When she’s playing with another dog has no interest in treats/toys it’s hard to get her attention.

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cakesandchocolate Fri 22-May-20 18:31:01

That should read cockapoo and cavapoo!

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WreckTangle95 Fri 22-May-20 18:38:11

I wondered what a cocoa/cab was 😂 Do you have a friend with a dog you could have doggy play dates with?

GrumpyMiddleAgedWoman Fri 22-May-20 20:51:44

I've had a look and there are a couple of FB huntaway groups which might be useful or at least reassuring.

Have you tried long stays (in either sit or down)? Use your longline and build up from a few seconds to ten minutes or more. I have a high-drive dog and this exercise means she has to concentrate (brain work) and it's also quite chilling. You can end it by either calling the dog to you (again, loads of praise etc) or by going to the dog (praise etc then too). As the dog gets better at it, build in distractions, throw balls, walk around the dog, etc etc. Aside from being good to calm and focus a dog, it's a great skill for a pub garden (at some distant future date...)

Work on recall on the longline, too. There is an exercise called paper plate recall (search it on Google, you should find it) which you can longline as well. It gives you stay, send out and recall in a single package. If you make this stuff fun for your dog, she will focus more and more on you and recall should become less of an issue.

frostedviolets Fri 22-May-20 22:14:21

I think the problem is likely high arousal and frustration.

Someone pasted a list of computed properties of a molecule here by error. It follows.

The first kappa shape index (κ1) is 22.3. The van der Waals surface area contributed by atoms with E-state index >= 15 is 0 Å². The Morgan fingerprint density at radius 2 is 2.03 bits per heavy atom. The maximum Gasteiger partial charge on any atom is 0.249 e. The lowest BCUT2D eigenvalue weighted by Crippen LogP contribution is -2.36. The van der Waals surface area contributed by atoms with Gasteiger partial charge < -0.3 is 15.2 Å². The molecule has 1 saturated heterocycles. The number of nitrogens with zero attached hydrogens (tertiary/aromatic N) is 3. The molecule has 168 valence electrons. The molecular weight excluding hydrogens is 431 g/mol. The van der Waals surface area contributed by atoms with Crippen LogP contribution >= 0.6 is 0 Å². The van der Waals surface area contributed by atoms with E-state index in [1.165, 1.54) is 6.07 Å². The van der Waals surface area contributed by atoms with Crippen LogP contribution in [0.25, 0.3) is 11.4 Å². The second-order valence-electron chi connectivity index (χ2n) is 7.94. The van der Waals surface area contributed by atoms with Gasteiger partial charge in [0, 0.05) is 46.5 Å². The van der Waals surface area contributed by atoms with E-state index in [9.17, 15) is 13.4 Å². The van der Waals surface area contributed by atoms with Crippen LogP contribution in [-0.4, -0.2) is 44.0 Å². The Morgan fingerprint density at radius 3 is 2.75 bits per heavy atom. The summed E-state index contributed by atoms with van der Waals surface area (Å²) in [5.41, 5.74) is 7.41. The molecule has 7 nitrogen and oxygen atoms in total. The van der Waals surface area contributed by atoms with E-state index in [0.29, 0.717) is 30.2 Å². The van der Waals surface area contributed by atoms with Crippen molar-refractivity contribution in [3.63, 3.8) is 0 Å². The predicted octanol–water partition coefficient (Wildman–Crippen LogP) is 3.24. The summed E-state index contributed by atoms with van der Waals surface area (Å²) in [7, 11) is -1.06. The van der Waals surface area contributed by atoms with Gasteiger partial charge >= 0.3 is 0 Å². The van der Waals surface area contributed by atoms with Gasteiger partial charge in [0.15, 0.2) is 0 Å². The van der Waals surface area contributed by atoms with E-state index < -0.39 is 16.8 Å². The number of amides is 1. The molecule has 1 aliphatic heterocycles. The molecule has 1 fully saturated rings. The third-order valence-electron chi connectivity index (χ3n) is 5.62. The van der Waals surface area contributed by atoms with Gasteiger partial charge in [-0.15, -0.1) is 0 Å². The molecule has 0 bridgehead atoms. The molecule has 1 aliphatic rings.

I am not a professional, just an owner but I have a working bred collie and collies and huntaways are both typically very high strung sensitive breeds, extremely easy to overexcite/overwhelm.
It doesn’t always take much to send them over.

My collie for example, with calm, peaceful walks is a dream.
Very calm and lazy.

Anything ‘stimulating’ or ‘stressful’, even if it’s a so called ‘good’ stress like agility, training sessions more than 10 minutes or so, anything more than an occasional and brief game of fetch etc overstimulates her and she gets whiny and anxious and downright unpleasant.

I would keep her on a long line and just walk.
Nice, calm, pleasant walking.
No brain games, no interacting with other dogs, no fetch etc and see if she improves.

I bet she is stressed and overwhelmed.

Excessively rough play I believe can be a sign of stress and anxiety.

Re socialisation.
Generally speaking, once mature, herding dogs like collies and huntaways don’t tend to be very dog social like say, cocker spaniels or labradors tend to be.
They tend to be aloof and focused on ‘their’ people and doing their ‘own’ thing.

cakesandchocolate Fri 22-May-20 22:54:20

Thankyou for taking the time to reply, some interesting signposts - will look up the hunt away groups and the paper plate recall - and points made, that ring true.
Out trainer is also going with the overstimulated line of thinking. It’s true she is really easily wound up
Will try and have confidence to carry on down the calming route!!